The Writer’s Desk: How to make revisions, part 1 — macro

Welcome to The Writer’s Desk: a new monthly column providing tips for fiction and memoir writers. This month I’ll feature part 1 on revision because many of our readers participated in National Novel Writing Month and are anxious to revise their 50,000-plus-word masterpieces.

Revision is a lengthy endeavor and every writer has their own process. My goal here is to share my perspective on improving one’s work. In this post I’ll focus on macro-level revision: otherwise known as the big picture. This post will feature revising scenes. In future installments I’ll delve into more macro concerns and the nitty gritty micro level, such as grammar, punctuation, style and syntax.

I recently attended a workshop presented by a literary agent who said while 91% of people claim they want to write a book, only 8% do, and only 1% of those who finish a draft are willing to revise a manuscript to where an editor or agent will read it. A draft is just a blueprint. Revision is where the real writing begins; it allows the writer to ask questions of the draft in order to understand the deeper layers of the manuscript. It answers the ultimate question: What is my tale about?

A story is born when something changes and interrupts the status quo. In your opening scene, something blows up, either literally or figuratively. Essentially, for the protagonist (or narrator in a memoir) something crucial in their world has changed. (Example: In The Wizard of Oz, a tornado blows Dorothy into a strange land where she faces many dangers.)

Like film, written stories are told in scenes. The most effective scenes allow the reader to not only see the action and characters, but also hear, smell and feel. At the outset, we’re along for the ride when Dorothy can’t find her family and is transported to a new world.

Asking the right questions of each scene will improve the overall work. One way I revise is to chapter by chapter, dissect each scene in that chapter with a series of questions. This is where I find I either need to cut this scene or move to another point in the story

Does this scene relate to the inciting incident? The inciting incident is when the main character’s world turned upside down. Every scene should remind the reader of what the hero is struggling to overcome either directly or tangentially. In The Wizard of Oz, the viewer is constantly reminded of Dorothy’s quest to return home.

Does this scene build upon the previous one and create new conflict and consequences that lead into the next? In each scene of Oz, Dorothy encounters new characters who either help or hinder her quest. A scene works best when one problem is solved, only to discover a new one.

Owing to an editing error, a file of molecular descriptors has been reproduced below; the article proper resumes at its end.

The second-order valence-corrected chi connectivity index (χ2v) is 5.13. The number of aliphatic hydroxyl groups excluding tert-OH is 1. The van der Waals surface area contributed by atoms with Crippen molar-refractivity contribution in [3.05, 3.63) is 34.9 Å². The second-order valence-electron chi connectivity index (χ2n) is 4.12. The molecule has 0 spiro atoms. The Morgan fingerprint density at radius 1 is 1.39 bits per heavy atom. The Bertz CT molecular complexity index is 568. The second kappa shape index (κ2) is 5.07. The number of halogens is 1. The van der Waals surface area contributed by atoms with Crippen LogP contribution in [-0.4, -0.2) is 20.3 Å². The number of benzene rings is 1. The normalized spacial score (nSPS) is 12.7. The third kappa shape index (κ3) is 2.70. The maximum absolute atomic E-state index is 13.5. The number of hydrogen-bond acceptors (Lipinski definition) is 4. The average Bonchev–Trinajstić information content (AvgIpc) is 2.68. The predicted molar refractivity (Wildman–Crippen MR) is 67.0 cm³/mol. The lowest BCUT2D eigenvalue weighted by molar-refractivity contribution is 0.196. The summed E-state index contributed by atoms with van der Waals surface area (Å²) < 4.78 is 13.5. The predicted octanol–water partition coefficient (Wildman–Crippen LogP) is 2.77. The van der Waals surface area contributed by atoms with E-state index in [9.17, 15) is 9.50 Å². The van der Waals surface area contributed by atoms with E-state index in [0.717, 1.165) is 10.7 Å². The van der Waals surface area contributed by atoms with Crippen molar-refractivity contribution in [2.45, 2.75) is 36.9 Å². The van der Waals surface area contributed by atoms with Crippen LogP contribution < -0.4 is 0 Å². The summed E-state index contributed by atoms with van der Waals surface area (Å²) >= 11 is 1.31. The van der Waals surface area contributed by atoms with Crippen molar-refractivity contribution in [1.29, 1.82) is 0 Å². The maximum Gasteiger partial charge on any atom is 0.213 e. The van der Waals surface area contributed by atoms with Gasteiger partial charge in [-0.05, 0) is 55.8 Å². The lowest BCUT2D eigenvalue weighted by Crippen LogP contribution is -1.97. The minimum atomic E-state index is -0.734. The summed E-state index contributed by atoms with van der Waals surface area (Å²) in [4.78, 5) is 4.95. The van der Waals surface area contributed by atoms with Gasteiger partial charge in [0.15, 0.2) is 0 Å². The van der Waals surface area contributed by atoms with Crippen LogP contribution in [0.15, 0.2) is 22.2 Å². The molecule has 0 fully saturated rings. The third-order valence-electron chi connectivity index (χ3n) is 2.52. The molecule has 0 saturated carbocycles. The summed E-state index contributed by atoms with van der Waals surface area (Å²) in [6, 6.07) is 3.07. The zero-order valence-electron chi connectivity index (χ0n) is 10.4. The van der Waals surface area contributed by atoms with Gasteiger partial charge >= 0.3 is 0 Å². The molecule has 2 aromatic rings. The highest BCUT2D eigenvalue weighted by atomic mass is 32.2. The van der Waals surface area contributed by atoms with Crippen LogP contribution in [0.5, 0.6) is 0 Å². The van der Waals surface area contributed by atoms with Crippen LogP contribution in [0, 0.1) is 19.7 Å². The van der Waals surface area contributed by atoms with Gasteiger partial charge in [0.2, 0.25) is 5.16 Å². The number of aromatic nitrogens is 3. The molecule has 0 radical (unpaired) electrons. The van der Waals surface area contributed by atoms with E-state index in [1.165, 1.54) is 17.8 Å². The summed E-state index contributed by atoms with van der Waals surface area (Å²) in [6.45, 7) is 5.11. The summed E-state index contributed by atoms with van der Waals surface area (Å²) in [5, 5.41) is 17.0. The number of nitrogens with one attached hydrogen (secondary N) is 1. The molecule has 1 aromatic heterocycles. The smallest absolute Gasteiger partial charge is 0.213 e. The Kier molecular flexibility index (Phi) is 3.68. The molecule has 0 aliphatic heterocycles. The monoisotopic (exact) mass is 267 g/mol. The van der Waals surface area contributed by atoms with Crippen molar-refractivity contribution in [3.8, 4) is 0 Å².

Does the scene inform, involve, or affect the protagonist? Even if you’re writing a memoir, you and the other people involved in your piece are “characters” in that story. You will be affected by every action.

How does the scene make the reader feel? Feelings are the magic bullet of a story. Emotional feelings are why this story matters. Every story is driven by the protagonist’s internal struggle. Dorothy’s desire to return home is a universal emotion that other will identify with. Placing her dog Toto in peril adds to the emotional stakes. Save The Cat Writes a Novel offers perspective on this.

Does the scene move the story in a forward trajectory? Backstory is useful in providing information (especially in a series) but use it sparingly in order to maintain forward projection in the narrative, particularly in the early chapters.

Another reason to cut is if a scene is pleasant window dressing but nothing essential happens. Check out Murder Your Darlings by Roy Peter Clark.

What new plot information does the scene introduce? Stories are like layer cakes and each scene should add another layer of frosting or cake to deepen the flavor.

Ultimately, does my concept/theme pass the “so what” test? Is the premise worthy of filling an entire book? Does it pair compelling action with strong character development? What are the stakes, and are they strong enough?

In my next installment on revision, we’ll analyze how to tighten and improve character.

— By Laura Moe

Laura Moe is the author of three novels and is currently Board of Directors President at Edmonds-based EPIC Group Writers. Her next novel, The Blue Whale of Summer, is due for release in January 2021.

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